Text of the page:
(c) 2016 Race Results Weekly, all rights reserved
By David Monti, @d9monti
LONDON (20-Apr) — It took only a few minutes into the question and answer portion of today’s Virgin Money London Marathon elite men’s press conference for a reporter to ask the athletes assembled about doping. Then there was another question, and another. Indeed, the doping theme became so prevalent that the press conference moderator, broadcaster Tim Hutchings, pushed back when an Associated Press reporter continued to ask questions in that vein, prompting a brief, but heated, exchange.
But the athletes, and race director Hugh Brasher, were unfazed. While they openly admitted that doping was a problem in all of sport, including top level marathoning, they stressed that action was indeed being taken to clean it up, especially among the events of the Abbott World Marathon Majors.
“There is an absolute desire to have a clean sport,” Brasher told reporters. He continued: “We as an event organizer want that the winners of our event be clean athletes.”
Brasher proceeded to explain that the Abbott World Marathon Majors (AbottWMM) has the most extensive, privately funded drug testing pool in all of Olympic sport. As of March 1, 68 men and 60 women were in the AbbottWMM drug testing pool which was created in coordination with IAAF. These athletes will be tested at least six times this year, Brasher said, something that he realized wasn’t widely known by both the media and fans. This comprehensive and disciplined approach, jointly funded by all six events in the Majors, was already helping to improve the integrity of the sport.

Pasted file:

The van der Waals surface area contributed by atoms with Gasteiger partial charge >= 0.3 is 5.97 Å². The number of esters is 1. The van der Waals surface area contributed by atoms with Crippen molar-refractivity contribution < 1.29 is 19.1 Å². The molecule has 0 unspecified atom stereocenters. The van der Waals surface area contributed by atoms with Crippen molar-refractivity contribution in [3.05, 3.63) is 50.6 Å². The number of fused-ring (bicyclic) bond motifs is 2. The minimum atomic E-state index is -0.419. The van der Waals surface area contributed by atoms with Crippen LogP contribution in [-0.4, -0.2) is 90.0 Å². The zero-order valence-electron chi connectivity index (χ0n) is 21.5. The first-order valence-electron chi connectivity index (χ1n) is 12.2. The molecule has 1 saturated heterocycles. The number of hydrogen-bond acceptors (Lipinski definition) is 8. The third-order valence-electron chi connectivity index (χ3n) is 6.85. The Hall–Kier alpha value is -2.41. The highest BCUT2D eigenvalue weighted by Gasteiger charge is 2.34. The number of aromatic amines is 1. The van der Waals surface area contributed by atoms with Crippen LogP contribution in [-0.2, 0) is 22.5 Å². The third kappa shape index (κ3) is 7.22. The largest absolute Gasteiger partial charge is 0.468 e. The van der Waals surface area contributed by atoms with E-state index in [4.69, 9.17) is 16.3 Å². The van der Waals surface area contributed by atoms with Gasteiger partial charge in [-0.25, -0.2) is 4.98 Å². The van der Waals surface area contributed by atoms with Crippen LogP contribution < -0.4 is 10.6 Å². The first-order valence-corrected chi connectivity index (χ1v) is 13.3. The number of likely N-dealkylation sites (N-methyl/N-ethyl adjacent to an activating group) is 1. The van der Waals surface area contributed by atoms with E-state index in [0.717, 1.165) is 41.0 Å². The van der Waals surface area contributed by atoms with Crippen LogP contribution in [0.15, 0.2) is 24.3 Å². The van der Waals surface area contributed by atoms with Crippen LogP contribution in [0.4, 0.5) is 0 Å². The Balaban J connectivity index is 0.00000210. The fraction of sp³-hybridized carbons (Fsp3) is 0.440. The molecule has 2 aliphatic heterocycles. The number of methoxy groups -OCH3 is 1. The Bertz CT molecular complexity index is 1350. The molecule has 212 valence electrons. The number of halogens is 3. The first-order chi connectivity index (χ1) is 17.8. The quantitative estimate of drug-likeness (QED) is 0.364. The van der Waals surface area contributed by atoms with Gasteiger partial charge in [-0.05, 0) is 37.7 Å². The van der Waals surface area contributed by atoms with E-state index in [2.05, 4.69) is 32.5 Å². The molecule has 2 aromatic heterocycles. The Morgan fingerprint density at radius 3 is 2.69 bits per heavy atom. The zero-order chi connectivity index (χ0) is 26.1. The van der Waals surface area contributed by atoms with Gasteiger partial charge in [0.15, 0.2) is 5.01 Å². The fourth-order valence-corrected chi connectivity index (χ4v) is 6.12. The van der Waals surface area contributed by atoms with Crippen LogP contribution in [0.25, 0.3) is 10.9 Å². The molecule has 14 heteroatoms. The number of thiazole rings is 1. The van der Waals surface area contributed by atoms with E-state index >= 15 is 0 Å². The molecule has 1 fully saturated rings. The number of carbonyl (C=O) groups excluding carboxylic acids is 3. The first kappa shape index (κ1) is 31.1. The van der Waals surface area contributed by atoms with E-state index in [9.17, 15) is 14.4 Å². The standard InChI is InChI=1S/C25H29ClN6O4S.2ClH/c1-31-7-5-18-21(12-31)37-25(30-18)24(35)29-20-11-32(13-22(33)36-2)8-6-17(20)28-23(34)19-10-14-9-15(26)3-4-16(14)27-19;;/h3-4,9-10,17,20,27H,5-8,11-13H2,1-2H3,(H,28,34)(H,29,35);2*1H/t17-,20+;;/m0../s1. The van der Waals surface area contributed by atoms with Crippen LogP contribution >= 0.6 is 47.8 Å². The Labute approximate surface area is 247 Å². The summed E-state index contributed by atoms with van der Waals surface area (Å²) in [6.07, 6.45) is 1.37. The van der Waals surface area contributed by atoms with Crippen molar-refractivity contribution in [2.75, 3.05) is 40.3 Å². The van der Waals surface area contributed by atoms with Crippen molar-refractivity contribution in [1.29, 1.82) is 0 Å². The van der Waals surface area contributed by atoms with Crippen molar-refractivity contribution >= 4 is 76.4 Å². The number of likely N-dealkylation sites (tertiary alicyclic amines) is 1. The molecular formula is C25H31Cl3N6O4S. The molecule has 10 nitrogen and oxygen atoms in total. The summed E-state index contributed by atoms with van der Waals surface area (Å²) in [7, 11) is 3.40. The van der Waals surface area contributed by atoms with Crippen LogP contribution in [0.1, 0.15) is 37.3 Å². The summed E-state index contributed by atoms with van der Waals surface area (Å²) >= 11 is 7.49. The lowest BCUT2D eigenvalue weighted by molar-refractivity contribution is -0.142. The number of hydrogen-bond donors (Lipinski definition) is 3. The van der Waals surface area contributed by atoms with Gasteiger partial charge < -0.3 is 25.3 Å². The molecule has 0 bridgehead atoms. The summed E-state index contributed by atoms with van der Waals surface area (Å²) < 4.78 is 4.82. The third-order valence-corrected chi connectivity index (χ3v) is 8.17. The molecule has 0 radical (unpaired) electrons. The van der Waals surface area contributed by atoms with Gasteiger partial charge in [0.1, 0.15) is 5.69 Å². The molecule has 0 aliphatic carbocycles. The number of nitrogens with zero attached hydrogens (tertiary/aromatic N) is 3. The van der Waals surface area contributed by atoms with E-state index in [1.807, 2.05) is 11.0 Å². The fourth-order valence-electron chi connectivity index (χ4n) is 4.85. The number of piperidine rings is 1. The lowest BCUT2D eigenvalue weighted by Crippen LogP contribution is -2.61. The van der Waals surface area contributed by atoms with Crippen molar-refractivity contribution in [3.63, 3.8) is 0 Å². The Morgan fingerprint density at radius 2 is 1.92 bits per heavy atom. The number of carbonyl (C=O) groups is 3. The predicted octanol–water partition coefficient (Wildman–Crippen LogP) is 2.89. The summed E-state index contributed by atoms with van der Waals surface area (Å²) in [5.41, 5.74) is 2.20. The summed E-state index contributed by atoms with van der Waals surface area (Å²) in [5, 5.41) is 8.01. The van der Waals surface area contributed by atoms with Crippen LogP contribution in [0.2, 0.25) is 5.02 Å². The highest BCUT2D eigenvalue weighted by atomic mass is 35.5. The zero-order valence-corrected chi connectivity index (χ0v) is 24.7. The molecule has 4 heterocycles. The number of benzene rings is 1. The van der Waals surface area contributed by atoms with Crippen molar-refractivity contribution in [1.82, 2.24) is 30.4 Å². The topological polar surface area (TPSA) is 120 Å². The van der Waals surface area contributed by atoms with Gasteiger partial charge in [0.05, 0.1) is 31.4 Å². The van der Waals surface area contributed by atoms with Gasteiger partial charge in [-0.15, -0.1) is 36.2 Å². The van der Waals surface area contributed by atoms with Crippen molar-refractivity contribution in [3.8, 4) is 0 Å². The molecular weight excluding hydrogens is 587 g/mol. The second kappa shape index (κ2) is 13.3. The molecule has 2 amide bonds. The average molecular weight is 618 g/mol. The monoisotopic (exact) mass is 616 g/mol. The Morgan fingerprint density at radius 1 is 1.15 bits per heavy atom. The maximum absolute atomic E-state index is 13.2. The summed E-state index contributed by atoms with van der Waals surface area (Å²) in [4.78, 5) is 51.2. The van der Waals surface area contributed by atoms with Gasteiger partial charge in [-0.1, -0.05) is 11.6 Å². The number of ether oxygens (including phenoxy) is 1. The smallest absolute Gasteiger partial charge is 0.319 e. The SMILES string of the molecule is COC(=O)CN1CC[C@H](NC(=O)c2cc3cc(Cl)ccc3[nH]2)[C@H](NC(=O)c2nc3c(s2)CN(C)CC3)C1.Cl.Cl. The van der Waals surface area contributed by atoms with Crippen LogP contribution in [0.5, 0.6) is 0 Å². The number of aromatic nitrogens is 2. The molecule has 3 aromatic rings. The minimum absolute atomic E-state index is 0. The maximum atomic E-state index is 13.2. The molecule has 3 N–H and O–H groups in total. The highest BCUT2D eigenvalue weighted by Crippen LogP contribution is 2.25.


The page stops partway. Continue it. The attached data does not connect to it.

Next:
“This is the biggest program in any sport,” Brasher asserted. “We are determined to have a clean sport and absolutely we believe the public will come out and support everything that is going on on Sunday.”
Wilson Kipsang of Kenya, the 2014 TCS New York City Marathon champion who was the runner-up here last year, asked reporters to consider that doping –like crime– wasn’t necessarily widespread, but rather a more narrow problem caused by a small group of bad actors. He also said that because he and other top marathoners were being tested often now, both in and out of competition, that their results should be trusted.
“I think there is a wrong suspicion; it is just like crime,” said Kipsang, who won the London Marathon in both 2012 and 2014. He continued: “Doping or cheating is a problem, it’s a crime. That doesn’t mean that the whole sport (is a problem).” He then looked at compatriots Dennis Kimetto, Eliud Kipchoge, and Stanley Biwott seated with him on the stage. “All the guys, we’ve been tested 7 or 8 times.”
Kipchoge –who won both the London and Berlin Marathons last year, was the #1-ranked marathoner of 2016 by Track & Field News, and won the AbbottWMM Series IX which concluded in Tokyo last February– reminded reporters that the Kenyan Parliament had passed a bill yesterday that authorized the creation of a national anti-doping agency, and which also criminalized doping, with the harshest penalties for those “found guilty of supplying or administering doping products,” Agence France Presse reported. President Uhuru Kenyatta is expected to sign the bill into law, paving the way for Kenya to compete in the 2016 Olympic Games. He insisted that Kenya was moving in the right direction.
“For Kenya to be banned is out of the question,” Kipchoge told reporters. “There is no need to be banned (from the Olympics).” He added: “Now we are set.”
For Sunday’s race, Kipchoge is the fastest man in the field with a 2:04:00 personal best, a time he achieved in last year’s BMW Berlin Marathon despite having the insoles of his racing shoes slide about halfway out. In addition to his Kenyan rivals, he’ll also face three-time Olympic gold medalist Kenenisa Bekele of Ethiopia and 2015 world champion Ghirmay Ghebreslassie of Eritrea among others Kipchoge, who won the 5000m world title when he was only 18, said he was ready for the challenge, and that he was training with integrity under coach Patrick Sang.
“We are really working hard in training,” he said. “We are really clean as athletes. That’s why we love this sport.”